Photo Of Nigerian Fraudster Arrested For Financial Scam In US

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Babajide Ogunnubi

A Nigerian man alleged to be a fraudster in the US has found himself in trouble after he was nabbed by security operatives.

Operatives of the Eagle police in Beaumont area of Texas, US have arrested a Nigerian man Babajide Ayowole Ogunnubi, 38 on felony racketeering and theft charges for his part in a classified ad scam involving the local newspaper and a Walmart.
According to VailDaily, Ogunnubi allegedly convinced Linda Lazard Franks, 56, of Beaumont, to sign for money orders and other financial transactions and then give the money to him. Franks told Eagle police that Ogunnubi told her that he had lots of friends in the Houston and Beaumont areas who would send money to him.
Eagle police say Ogunnubi stole at least $3,124.56 between Oct. 22 and Nov 28, 2017. He is being held on $100,000 bond.
For her part in all this, Franks faces five felonies. She is accused of stealing more than $28,000 in nine days through 28 fraudulent transactions, some of them from Eagle County victims, Eagle police say.
Franks was arrested Jan. 6 and remains in the Eagle County jail on $30,000 bond. Late morning Nov. 28, 2017, Eagle Police Officer Bryce Hinton was called to Eagle’s Community Bank of Colorado to meet with two women who said they had been scammed.
One of the women said she answered a classified ad in the Vail Daily asking for a part-time personal assistant to do some shopping and other errands. “Send resume to executiveoffice999@gmail.com,” the ad said.
Meanwhile, foreign hackers broke into the Google account of a Chino, California, man, Todd Michael McNitt, and used McNitt’s stolen identity to buy the classified ad to run their scams, police said.
Hinton tracked McNitt to Chino Hills, California, where McNitt told them his Google account had been hacked and the hackers got his personal information from his emails. The real McNitt produced a Google alert that Google sent him when his account was hacked. Hinton said McNitt changed his passwords within 15 minutes of speaking with Google.
The Eagle woman, a local college student, answered the classified ad by email on Oct. 26, 2017. Three days later, she received an email response saying she got the job.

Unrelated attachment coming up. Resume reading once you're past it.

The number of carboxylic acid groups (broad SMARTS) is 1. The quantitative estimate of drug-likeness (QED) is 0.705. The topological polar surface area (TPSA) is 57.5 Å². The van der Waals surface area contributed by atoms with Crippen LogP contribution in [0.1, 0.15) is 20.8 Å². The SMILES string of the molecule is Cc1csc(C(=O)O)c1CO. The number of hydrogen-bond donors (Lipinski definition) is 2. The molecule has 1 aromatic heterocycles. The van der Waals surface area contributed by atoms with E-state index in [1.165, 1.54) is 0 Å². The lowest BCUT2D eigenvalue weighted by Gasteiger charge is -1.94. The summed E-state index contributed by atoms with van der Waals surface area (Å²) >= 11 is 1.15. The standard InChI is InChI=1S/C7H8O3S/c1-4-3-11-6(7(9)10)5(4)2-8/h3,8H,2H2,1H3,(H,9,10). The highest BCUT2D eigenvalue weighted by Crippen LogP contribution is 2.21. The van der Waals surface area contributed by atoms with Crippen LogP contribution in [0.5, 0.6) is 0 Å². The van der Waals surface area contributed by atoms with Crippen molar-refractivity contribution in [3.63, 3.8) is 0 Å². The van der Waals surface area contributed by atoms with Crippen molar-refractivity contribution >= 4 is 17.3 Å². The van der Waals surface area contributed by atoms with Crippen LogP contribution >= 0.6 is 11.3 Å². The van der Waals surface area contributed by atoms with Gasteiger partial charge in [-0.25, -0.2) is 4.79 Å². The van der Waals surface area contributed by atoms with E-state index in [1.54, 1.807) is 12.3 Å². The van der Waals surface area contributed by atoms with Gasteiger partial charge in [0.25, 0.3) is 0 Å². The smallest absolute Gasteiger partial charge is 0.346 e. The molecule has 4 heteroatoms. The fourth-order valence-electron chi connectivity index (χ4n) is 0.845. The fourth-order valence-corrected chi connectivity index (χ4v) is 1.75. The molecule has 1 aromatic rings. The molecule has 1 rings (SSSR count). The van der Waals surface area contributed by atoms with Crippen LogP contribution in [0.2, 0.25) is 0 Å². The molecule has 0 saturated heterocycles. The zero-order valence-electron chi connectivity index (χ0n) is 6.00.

The woman heard from not-McNitt again on Nov. 2, 2017, after she had asked him if the job was a scam. The alleged scammers assured her it was not a scam and produced McNitt’s California driver’s license and some LinkedIn references.
Linda Lizard Frank
Four days later, the alleged scammers asked the woman to buy a Target gift card using McNitt’s reportedly forged identity and to make sure they could access it.
Four days after that, the woman followed their instructions and opened a checking account in hers and McNitt’s name, again giving the scammers access to it.
The alleged scammers told the woman they had transferred $4,500 into her personal account.
Over the next few days, they told the woman to send thousands of dollars from her account to a foster home in Austin, Texas.
Three days later, the woman discovered that her checking account was overdrawn by $3,124.56. She also discovered that the New York bank the scammers said they were using had refused to pay the $4,500.
That’s about the time she also received a message from Craigslist saying the email she had answered and the code she used was a scam.
 
“Any request for it is a scam,” the Craigslist message said.
Eagle police asked the Vail Daily for information about the ad. With that information and by working with Walmart Global Investigations, they tracked the transactions to Franks, who was working in Walmart’s Beaumont, Texas, “money center.”
Between Nov. 20 and 29, when the Eagle County woman was being scammed, Franks had completed 28 transactions for $22,472.50, Walmart investigator Jay Johnston told the Eagle police.
Walmart security video shows Franks signing receipts for money orders and putting the money in her pocket, an Eagle police report said.
Eagle police’s Hinton found Franks on Facebook, wearing a Walmart vest and shirt, smiling at the camera with money stacked in the background.

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